Sculptures of Stockholm, Sweden

Posted on 1st March 2015 in explored, wandering

I always wish I knew or could remember the characters and stories that belong with each sculpture I come across and photograph. I know that a lot of them have information at their base… Perhaps it’s this public art that really makes a person feel like their walking with history.

As I wandered the ancient streets of Stockholm, Sweden I came across these pieces. Some were sculptures, some were probably moldings, and others were maybe pounded our of iron or copper. I distinctly remember saying to myself that I was going to focus on capturing as many arch details above doors as I could.

I’d love to hear if you recognize any of these in the comments below, and perhaps sharing the stories of them.

Stockholm, Sweden by Ned Tobin Click here to read more.. »

Statues of Budapest, Hungary

Posted on 5th January 2015 in explored, wandering

My brother got home from Europe today: Barcelona via a three day stopover in New York, USA. He has been gone a little over a year, and when I picked him up from the airport one of the first things he said as we were driving around was that Canada just can’t compare to Europe. I asked him what he meant and he pointed to Richmond City Hall as we drove past. He mentioned that, for example, the Barcelona City Hall building would have been around for at least a few houndred years, and sits as a glorious feat of architecture that tourist flock to from all over the world. “You just can’t compare.” I hardly noticed I had been passing the Richmond City Hall.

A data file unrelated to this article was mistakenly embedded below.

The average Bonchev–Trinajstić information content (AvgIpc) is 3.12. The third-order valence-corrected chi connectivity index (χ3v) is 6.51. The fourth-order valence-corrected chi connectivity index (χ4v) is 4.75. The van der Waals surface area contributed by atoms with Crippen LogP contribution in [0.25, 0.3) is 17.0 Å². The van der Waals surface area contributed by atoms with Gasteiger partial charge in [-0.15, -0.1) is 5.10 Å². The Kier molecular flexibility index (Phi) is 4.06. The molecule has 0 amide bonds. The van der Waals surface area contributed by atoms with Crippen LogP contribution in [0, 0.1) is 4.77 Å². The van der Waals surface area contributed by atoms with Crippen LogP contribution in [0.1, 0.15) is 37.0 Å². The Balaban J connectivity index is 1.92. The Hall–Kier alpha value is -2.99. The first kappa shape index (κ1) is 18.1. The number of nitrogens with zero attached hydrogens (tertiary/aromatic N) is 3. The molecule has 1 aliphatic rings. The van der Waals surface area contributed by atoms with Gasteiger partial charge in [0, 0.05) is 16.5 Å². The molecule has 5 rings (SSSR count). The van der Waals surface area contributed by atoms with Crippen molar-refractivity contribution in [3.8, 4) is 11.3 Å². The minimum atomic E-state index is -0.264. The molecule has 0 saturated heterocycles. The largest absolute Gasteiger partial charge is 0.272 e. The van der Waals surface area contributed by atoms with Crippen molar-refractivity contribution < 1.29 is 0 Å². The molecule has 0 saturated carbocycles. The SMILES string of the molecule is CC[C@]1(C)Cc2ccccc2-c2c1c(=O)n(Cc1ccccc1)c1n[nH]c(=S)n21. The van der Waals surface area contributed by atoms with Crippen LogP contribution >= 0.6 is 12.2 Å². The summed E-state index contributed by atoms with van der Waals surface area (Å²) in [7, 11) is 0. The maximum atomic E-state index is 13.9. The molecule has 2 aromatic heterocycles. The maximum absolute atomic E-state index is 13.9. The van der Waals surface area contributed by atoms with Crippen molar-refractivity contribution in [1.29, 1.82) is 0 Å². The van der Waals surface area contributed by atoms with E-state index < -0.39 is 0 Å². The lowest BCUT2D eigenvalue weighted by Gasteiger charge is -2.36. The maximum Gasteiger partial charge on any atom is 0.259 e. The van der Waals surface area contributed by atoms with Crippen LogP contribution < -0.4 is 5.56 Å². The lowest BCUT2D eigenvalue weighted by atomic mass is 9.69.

It is one of my wishes that throughout my ongoing European study of architecture and street art that we can share and learn about what history really means. That it’s not just a dusty text book taking up space, it’s carved in stone with expert hands hardened long before the age of the machine.

 

Statues of Budapest by Ned Tobin Click here to read more.. »

Statues of Riga, Latvia

Posted on 29th November 2014 in adventure, explored, wandering

I still believe I fell in love with Riga. A little piece of my soul exists there, and I hope one day to go back.

One day while out roaming around, I stumbled upon some statues just outside of a museum. The exact museum slips my memory, the but statues I’m sure still live there.

These statues really make you feel the Soviet/Russian influence, doesn’t it? I would like to know who they are depicting.

For the previous posts on Riga’s architecture see:

Architecture of Riga Part I
Architecture of Riga Part II

Riga - 201209 (576 of 605) Click here to read more.. »

Budapest, Hungary

Posted on 13th November 2014 in architecture, explored

Every new city or country that I go to I always make sure to get a map. Maps are a must-have as far as I’m concerned, but that may just be because I’m a map junkie. Just yesterday I had cause to look up Budapest again (I watched the movie Grand Budapest Hotel and was trying to find if I had walked close/where it existed in Budapest) and as per usual, I tried to remember the places I had been and the streets I had walked. As I was trying to remember, I realized that when I was in Budapest I had been treating SouthEast as North. I was almost 180 degrees backwards!